Alex Feis-Bryce: “Diversity Role Models resonates with me on a personal level.”

The recently appointed CEO of Diversity Role Models sits down with Vada to discuss how the LGBTQ+ charity hopes to make schools across the country more inclusive, and the personal experiences that make him right for the job.

Alex Feis-Bryce is just a few weeks into his new role as Chief Executive of Diversity Role Models when I sit down to interview him. Although he might be just finding his feet at the charity, which prides itself in delivering workshops in schools from LGBTQ+ and ally role models, Feis-Bryce is no stranger to the charity sector, nor the organisation. In fact, when the top job at the charity came up the last time around, he applied and came in second place. Now in post, he tells me he can’t wait to make a difference at an LGBTQ+ charity, focusing on issues that he cares deeply about.

Diversity Role Models first came into Feis-Bryce’s sights when he was on a judging panel for the Third Sector Awards back in 2015. The LGBTQ+ charity was nominated in the category he was judging and ended up winning. “I thought they were amazing,” Feis-Bryce tells me over video call from the charity’s offices in central London. “I was really impressed with them and since then I’ve always wanted to be a part of the work they do.”

His career up until now has been, as Feis-Bryce puts it, “adjacent to LGBTQ+ rights.” The seasoned charity leader has already held the role of CEO at Transform, Survivors UK and National Ugly Mugs. This new role will put him front and centre of an organisation that seeks to make schools across the country more inclusive when it comes to LGBTQ+ rights.

When I ask him more about the charity’s mission, he tells me Diversity Role Models wants to create an inclusive environment for all students. “We’re all about embracing difference, teaching young people to embrace difference from a young age. We want to end LGBTQ+ bullying in particular, but also all kinds of bullying that’s related to identity.”

To date, the charity has worked in over one thousand primary and secondary schools, as well as colleges. Diversity Role Models has a team of volunteers who tell their stories to young people, in the hope that it will allow them to empathise with them and erode some of their preconceived ideas around LGBTQ+ people. “Everyone has challenges that they overcome, particularly LGBTQ+ people, because of the way we’re socialised, through homophobia, biphobia and transphobia,” explains Feis-Bryce. “Diversity Role Models is about bringing people into the classroom who are comfortable and happy with themselves. They’ll be people who have overcome barriers, in order to live a happy and fulfilling life.”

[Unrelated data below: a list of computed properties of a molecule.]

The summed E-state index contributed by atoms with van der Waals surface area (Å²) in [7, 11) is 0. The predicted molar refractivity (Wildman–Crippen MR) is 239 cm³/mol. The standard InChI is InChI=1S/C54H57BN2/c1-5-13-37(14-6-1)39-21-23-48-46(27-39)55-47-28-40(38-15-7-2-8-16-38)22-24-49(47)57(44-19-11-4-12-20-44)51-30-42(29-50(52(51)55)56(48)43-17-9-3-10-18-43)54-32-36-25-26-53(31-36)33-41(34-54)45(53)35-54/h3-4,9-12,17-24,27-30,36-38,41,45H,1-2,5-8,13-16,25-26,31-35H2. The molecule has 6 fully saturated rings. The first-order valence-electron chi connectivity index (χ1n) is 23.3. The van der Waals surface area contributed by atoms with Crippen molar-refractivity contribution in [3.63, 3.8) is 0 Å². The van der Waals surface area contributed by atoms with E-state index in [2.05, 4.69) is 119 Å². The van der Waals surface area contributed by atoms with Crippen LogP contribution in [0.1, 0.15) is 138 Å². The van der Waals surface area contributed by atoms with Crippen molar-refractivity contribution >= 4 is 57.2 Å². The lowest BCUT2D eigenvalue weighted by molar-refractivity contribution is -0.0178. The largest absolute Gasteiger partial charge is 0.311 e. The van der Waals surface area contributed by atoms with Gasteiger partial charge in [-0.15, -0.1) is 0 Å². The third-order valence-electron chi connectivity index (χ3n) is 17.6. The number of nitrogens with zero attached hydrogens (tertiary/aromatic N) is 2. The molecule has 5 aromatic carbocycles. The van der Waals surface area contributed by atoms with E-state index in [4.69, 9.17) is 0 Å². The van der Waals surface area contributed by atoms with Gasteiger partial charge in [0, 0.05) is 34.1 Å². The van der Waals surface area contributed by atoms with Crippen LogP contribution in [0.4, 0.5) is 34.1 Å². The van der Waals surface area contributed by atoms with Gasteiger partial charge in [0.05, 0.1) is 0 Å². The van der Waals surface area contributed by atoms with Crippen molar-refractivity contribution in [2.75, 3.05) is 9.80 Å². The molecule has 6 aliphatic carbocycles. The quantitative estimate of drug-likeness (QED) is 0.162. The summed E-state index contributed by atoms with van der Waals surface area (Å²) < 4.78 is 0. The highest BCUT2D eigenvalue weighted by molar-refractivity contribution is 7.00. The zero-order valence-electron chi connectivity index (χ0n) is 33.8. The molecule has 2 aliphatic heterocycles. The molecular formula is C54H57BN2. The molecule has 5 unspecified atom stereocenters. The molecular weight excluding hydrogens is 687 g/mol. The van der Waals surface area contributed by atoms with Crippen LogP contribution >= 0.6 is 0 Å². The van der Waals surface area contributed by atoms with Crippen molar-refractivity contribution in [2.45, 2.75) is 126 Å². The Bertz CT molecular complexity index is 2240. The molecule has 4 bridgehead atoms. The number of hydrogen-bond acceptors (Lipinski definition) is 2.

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He’s keen to add that the charity doesn’t set any ideas around what success means to them, rather that success is unique to each individual. “We’re not about saying, ‘Look at this person, they’re making millions of pounds a year and look how successful they are.’ We want our volunteers to share their stories with students and inspire them by how they might have overcome barriers in their own lives to get where they are today.”

The notion of “upstanding” is something that the charity wants to promote through its workshops with young people. “Not sitting by awkwardly if you hear something going on that you’re not happy with, even if you’re not the target,” he explains of the American concept. “For me, these workshops are not just for LGBTQ+ people themselves, it’s for everyone. We want everyone to feel comfortable and embrace difference, just to create a better world.”

When I ask Feis-Bryce about his own experiences at school, he tells me that while he was not bullied, he certainly feels as though he hid parts of himself from others. “I tried to really be someone that I’m not,” he says. Feis-Bryce tells me of friends who didn’t hide themselves as much as he did at school,  and experienced bullying as a consequence. Yet he also believes that hiding parts of himself at school has resulted in challenges later on in life. “It made life as an adult, loving myself and loving who I am, a much harder process.” These experiences, he argues, have allowed him to understand the importance of young people being themselves at school – a philosophy he hopes to bring to schools through Diversity Role Models.

Was he somebody who challenged bullying of others when he was at school? “There were times when I was trying to blend in at school, where I probably stood by when other people were being bullied, and didn’t speak up.” It’s something that he’s now determined to change for the next generation, and hopes that Diversity Role Models will not only allow those who feel othered to feel included, but to empower allies as well. “Those who aren’t perceived as different, it makes them become part of the solution, rather than part of the problem, or help facilitate that at least. That’s what is so powerful.”